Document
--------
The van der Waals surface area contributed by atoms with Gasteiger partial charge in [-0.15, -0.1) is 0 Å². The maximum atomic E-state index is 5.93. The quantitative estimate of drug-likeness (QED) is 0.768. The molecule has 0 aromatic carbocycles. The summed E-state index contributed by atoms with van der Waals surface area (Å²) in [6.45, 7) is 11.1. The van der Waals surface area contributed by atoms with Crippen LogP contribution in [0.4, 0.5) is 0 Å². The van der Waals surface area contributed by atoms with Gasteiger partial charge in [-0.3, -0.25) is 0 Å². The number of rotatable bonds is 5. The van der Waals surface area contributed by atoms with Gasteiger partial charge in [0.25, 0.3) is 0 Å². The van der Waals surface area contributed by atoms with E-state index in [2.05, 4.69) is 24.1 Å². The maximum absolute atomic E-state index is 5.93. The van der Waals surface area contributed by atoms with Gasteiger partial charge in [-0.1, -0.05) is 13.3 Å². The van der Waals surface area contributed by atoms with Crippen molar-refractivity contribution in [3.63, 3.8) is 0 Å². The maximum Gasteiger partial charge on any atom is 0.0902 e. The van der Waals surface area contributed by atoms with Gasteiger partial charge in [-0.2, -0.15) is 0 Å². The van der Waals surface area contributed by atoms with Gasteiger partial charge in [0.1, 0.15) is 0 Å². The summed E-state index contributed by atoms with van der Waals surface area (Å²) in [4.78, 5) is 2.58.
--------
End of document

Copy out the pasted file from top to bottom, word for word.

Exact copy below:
The van der Waals surface area contributed by atoms with Gasteiger partial charge in [-0.15, -0.1) is 0 Å². The maximum atomic E-state index is 5.93. The quantitative estimate of drug-likeness (QED) is 0.768. The molecule has 0 aromatic carbocycles. The summed E-state index contributed by atoms with van der Waals surface area (Å²) in [6.45, 7) is 11.1. The van der Waals surface area contributed by atoms with Crippen LogP contribution in [0.4, 0.5) is 0 Å². The van der Waals surface area contributed by atoms with Gasteiger partial charge in [-0.3, -0.25) is 0 Å². The number of rotatable bonds is 5. The van der Waals surface area contributed by atoms with Gasteiger partial charge in [0.25, 0.3) is 0 Å². The van der Waals surface area contributed by atoms with E-state index in [2.05, 4.69) is 24.1 Å². The maximum absolute atomic E-state index is 5.93. The van der Waals surface area contributed by atoms with Gasteiger partial charge in [-0.1, -0.05) is 13.3 Å². The van der Waals surface area contributed by atoms with Crippen molar-refractivity contribution in [3.63, 3.8) is 0 Å². The maximum Gasteiger partial charge on any atom is 0.0902 e. The van der Waals surface area contributed by atoms with Gasteiger partial charge in [-0.2, -0.15) is 0 Å². The van der Waals surface area contributed by atoms with Gasteiger partial charge in [0.1, 0.15) is 0 Å². The summed E-state index contributed by atoms with van der Waals surface area (Å²) in [4.78, 5) is 2.58.